The President of the Pontifical Academy of Sciences exalts China as the best implementer of the Churches’ social doctrine. The bishop seems oblivious to the shantytowns of Beijing and Shanghai, the expulsion of migrants, oppression of religious freedom. Appreciation for the Paris Climate Agreement, but silence on the links between wealth, corruption and pollution. An ideological approach that makes a laughing stock of the Church.
Rome (AsiaNews) - When my friends tell me they are going to China, I always advise them not to stop at the shopping centers, the ultra-luxury hotels and the skyscrapers, but also to go to out to the peripheries to get a better picture of real China. Since the economic disaster into which it had sunk after Mao's death, the country has certainly made great strides, lifting hundreds of millions of people out of poverty, modernizing industries and becoming an economic superpower that now overshadows the United States.
But from here to presenting China as the "Land of Wonders" is a bit too far. In his interview following his recent trip to Beijing, Msgr. Sanchez Sorondo describes a China that does not exist or that vigilant Chinese escorts did not show him.
"There are no shantytowns", proclaims Msgr. Sanchez Sorondo. Did our bishop try to go to the south of the capital, where for months the city government has been destroying buildings and houses and driving away tens of thousands of migrant workers? Not to mention the suburbs of Shanghai or other Chinese megalopolis, where a "cleansing" is underway and a ban on the "low-end" and defenceless population?
The bishop, who is President of the Pontifical Academy for Sciences, even states that the Chinese are "the best implementers of the Churches’ social doctrine". But perhaps he is not referring to these mass expulsions, which are very similar to a fruit of the "culture of waste" so highly criticized by Pope Francis.
"No drugs", says the bishop: but did he go to Chinese prisons, filled with drug dealers and drug addicts, many facing the death sentence? And in Shenzhen, which is also the drug hub for Hong Kong?
Not to mention religious freedom in China. Religious freedom should be a pillar of the social doctrine of the Catholic Church. We should perhaps propose the bishop read the daily news tracking violence, arrests of Christians, Muslims, Buddhists, abuses on domestic churches, checks on official churches. The same rough road of dialogue between China and the Vatican shows the difficulty with which Beijing is reluctant to swallow drops of religious freedom for Catholics.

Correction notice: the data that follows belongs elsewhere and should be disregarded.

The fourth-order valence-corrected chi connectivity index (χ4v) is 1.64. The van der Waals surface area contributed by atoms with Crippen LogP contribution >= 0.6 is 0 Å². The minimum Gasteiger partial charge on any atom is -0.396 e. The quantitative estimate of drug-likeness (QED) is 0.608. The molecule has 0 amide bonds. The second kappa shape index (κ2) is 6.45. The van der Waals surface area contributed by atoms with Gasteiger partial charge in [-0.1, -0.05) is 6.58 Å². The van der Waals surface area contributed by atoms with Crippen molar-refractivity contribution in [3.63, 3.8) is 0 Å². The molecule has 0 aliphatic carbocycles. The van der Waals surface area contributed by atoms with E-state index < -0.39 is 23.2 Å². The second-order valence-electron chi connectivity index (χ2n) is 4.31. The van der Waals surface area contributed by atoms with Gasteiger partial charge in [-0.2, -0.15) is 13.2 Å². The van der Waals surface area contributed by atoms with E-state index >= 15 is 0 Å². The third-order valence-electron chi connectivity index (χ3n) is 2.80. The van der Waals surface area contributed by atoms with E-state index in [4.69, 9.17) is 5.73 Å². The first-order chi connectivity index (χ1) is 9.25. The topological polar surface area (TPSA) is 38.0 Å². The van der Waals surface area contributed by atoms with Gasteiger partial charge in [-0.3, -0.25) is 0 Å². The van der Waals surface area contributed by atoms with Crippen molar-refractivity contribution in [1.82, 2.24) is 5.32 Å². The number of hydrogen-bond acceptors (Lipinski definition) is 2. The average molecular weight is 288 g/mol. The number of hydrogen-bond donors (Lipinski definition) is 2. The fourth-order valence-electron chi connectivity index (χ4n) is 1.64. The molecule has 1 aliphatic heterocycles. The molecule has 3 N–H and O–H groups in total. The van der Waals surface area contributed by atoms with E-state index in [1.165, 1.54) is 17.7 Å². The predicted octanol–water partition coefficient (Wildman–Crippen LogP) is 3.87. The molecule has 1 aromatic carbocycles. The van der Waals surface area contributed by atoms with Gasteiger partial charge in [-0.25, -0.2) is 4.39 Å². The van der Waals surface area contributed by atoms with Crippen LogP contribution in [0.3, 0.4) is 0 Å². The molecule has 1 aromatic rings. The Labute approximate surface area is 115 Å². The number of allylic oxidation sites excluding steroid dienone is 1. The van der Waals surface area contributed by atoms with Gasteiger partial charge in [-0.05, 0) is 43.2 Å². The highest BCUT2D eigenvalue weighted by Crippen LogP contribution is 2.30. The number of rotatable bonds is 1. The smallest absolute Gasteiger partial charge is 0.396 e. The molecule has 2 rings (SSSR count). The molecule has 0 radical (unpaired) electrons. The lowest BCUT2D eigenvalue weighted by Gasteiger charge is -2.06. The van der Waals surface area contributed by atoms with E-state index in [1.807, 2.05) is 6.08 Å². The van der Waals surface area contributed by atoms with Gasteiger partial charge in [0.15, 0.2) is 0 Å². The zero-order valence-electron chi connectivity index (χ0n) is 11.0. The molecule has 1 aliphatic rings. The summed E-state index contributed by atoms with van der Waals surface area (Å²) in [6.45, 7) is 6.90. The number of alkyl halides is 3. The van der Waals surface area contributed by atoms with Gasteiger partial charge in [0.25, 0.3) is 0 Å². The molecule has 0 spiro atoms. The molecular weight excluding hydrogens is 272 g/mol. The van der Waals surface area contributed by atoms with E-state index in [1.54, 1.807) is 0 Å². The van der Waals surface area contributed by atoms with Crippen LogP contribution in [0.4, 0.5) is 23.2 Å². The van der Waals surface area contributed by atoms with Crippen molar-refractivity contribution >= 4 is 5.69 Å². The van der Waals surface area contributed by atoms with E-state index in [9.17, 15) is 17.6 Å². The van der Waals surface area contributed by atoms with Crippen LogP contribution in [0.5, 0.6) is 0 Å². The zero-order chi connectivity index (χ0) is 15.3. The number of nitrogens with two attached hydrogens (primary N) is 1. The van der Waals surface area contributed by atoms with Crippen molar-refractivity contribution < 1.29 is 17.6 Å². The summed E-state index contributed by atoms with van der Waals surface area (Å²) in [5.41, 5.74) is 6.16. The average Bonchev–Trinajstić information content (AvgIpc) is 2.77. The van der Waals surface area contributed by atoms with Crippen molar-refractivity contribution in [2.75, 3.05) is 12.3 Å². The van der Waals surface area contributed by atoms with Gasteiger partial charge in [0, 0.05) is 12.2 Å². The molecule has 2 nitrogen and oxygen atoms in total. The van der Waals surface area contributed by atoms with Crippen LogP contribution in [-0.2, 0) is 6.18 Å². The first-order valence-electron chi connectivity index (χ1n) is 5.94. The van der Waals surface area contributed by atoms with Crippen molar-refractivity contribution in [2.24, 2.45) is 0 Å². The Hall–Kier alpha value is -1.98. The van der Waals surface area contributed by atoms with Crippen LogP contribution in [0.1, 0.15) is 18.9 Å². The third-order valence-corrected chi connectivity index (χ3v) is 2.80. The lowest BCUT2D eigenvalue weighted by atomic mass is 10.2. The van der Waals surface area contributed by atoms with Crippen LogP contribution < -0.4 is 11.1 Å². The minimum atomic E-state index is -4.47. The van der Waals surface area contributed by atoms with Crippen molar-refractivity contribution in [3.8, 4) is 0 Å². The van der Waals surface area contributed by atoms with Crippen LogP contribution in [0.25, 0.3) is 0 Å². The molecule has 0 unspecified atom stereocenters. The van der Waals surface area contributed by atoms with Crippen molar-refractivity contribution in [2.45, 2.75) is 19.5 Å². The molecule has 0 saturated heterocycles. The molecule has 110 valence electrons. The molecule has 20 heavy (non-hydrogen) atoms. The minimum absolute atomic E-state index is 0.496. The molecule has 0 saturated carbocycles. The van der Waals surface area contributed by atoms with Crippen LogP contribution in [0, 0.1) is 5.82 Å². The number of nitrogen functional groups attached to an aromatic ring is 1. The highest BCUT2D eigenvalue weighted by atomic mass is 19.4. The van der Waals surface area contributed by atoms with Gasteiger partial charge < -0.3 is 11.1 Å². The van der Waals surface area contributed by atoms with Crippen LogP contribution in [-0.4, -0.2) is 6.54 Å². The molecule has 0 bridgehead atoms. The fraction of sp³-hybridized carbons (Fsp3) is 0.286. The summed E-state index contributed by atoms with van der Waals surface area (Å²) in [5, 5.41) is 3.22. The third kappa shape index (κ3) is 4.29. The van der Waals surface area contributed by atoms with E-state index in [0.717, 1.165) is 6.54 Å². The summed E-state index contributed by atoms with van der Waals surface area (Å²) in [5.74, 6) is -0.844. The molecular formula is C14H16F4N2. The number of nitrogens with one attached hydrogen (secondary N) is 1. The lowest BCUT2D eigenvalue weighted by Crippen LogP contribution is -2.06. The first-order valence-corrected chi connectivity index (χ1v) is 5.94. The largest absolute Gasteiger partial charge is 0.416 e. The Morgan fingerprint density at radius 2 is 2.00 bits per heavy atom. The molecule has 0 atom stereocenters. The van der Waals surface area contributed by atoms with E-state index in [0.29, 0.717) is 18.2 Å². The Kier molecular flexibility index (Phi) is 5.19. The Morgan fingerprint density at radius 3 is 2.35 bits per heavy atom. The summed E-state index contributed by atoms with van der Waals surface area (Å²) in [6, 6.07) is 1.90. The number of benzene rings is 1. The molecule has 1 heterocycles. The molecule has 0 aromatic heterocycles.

Maybe someone should tell Msgr. Sanchez Sorondo that since February 1, since the implementation of the new regulations, all the unofficial churches have been closed and at least 6 million Catholics have no meeting places: the threat of the regime that "best implements of the Churches’ social doctrine" is arrest, stratospheric fines and expropriation of the buildings where the faithful gather. Furthermore, local authorities will henceforth prohibit "minors under the age of 18" from entering churches, even official ones. As one priest said, "China has transformed the church into a night club, for adults only ".
Let’s not mention the naivety with which Msgr. Sanchez Sorondo speaks of the Middle Kingdom as the place where one looks at the "common good", where the economy does not dominate politics. What we need to mention, instead, is that in China the economy and politics are the same thing; that the billionaires sit in the Chinese parliament and determine politics according to their interests, which are not those of the rest of the population. According to scholars, at least one third of the Chinese population does not directly benefit from China’s economic development: farmers and migrants are not guaranteed land ownership (promised in the days of Mao and never kept); social rights and sometimes even pay are withheld, as shown by the monthly reports of the China Labor Bulletin.
Of course, and the bishop rightly states that China - unlike Trump and the United States - has decided to remain in the Paris Agreement on climate. But for now "it has promised" to work to stop pollution, and the country has the most destroyed and poisonous environment in the world. This is undoubtedly the fault of many Western investors who exploit the sluggish Chinese legislation, but it is also the fault of the greed and corruption of Party members who prefer, just like many in the world, an immediate profit at the expense of their own population.
We can understand that in the enthusiasm of wanting an agreement between China and the Vatican, Chinese culture, Chinese people and Chinese mentality are exaggerated and exalted - as Pope Francis does - but presenting China as a model ... We should listen to the African bishops, who see the economy of their countries destroyed by the invasion of Chinese investment and labor and who watch as their resources are stolen from them, just as it once happened with the western colonizers.
It is true that in the world everyone is pressed to choose between the United States and China, between liberal capitalism and state capitalism, but the idolization of China is an ideological affirmation that makes a laughing stock of the Church and harms the world.